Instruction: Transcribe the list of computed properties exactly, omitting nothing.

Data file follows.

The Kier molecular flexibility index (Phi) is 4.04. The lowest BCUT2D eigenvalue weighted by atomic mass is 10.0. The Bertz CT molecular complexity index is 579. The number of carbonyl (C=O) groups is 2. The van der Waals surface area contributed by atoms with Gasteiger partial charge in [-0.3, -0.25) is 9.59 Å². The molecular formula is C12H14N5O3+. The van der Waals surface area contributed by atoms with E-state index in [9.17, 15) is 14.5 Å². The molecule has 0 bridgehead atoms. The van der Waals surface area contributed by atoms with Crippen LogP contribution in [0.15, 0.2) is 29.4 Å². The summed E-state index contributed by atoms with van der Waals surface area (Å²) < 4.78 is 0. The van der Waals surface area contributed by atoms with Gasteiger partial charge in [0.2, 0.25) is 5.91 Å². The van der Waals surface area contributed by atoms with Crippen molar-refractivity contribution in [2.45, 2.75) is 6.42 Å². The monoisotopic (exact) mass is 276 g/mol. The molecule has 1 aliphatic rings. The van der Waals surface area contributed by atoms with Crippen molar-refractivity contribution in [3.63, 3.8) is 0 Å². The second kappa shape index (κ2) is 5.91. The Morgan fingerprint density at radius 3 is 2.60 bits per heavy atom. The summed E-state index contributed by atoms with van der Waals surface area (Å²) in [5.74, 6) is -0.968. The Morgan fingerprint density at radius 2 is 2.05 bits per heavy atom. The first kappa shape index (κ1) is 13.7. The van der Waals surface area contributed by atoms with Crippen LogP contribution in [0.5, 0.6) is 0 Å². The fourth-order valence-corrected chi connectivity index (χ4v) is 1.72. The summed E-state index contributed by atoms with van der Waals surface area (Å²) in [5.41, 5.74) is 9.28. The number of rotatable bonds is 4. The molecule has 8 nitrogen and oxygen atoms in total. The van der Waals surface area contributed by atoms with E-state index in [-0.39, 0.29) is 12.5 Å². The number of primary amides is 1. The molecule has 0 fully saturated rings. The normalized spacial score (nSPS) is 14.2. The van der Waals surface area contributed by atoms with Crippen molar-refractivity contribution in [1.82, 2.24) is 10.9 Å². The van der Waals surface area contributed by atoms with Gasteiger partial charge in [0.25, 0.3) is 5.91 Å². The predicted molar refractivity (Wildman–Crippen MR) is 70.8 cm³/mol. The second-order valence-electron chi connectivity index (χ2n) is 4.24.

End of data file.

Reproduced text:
The Kier molecular flexibility index (Phi) is 4.04. The lowest BCUT2D eigenvalue weighted by atomic mass is 10.0. The Bertz CT molecular complexity index is 579. The number of carbonyl (C=O) groups is 2. The van der Waals surface area contributed by atoms with Gasteiger partial charge in [-0.3, -0.25) is 9.59 Å². The molecular formula is C12H14N5O3+. The van der Waals surface area contributed by atoms with E-state index in [9.17, 15) is 14.5 Å². The molecule has 0 bridgehead atoms. The van der Waals surface area contributed by atoms with Crippen LogP contribution in [0.15, 0.2) is 29.4 Å². The summed E-state index contributed by atoms with van der Waals surface area (Å²) < 4.78 is 0. The van der Waals surface area contributed by atoms with Gasteiger partial charge in [0.2, 0.25) is 5.91 Å². The van der Waals surface area contributed by atoms with Crippen molar-refractivity contribution in [2.45, 2.75) is 6.42 Å². The monoisotopic (exact) mass is 276 g/mol. The molecule has 1 aliphatic rings. The van der Waals surface area contributed by atoms with Crippen molar-refractivity contribution in [3.63, 3.8) is 0 Å². The second kappa shape index (κ2) is 5.91. The Morgan fingerprint density at radius 3 is 2.60 bits per heavy atom. The summed E-state index contributed by atoms with van der Waals surface area (Å²) in [5.74, 6) is -0.968. The Morgan fingerprint density at radius 2 is 2.05 bits per heavy atom. The first kappa shape index (κ1) is 13.7. The van der Waals surface area contributed by atoms with Crippen LogP contribution in [0.5, 0.6) is 0 Å². The fourth-order valence-corrected chi connectivity index (χ4v) is 1.72. The summed E-state index contributed by atoms with van der Waals surface area (Å²) in [5.41, 5.74) is 9.28. The number of rotatable bonds is 4. The molecule has 8 nitrogen and oxygen atoms in total. The van der Waals surface area contributed by atoms with E-state index in [-0.39, 0.29) is 12.5 Å². The number of primary amides is 1. The molecule has 0 fully saturated rings. The normalized spacial score (nSPS) is 14.2. The van der Waals surface area contributed by atoms with Crippen molar-refractivity contribution in [1.82, 2.24) is 10.9 Å². The van der Waals surface area contributed by atoms with Gasteiger partial charge in [0.25, 0.3) is 5.91 Å². The predicted molar refractivity (Wildman–Crippen MR) is 70.8 cm³/mol. The second-order valence-electron chi connectivity index (χ2n) is 4.24.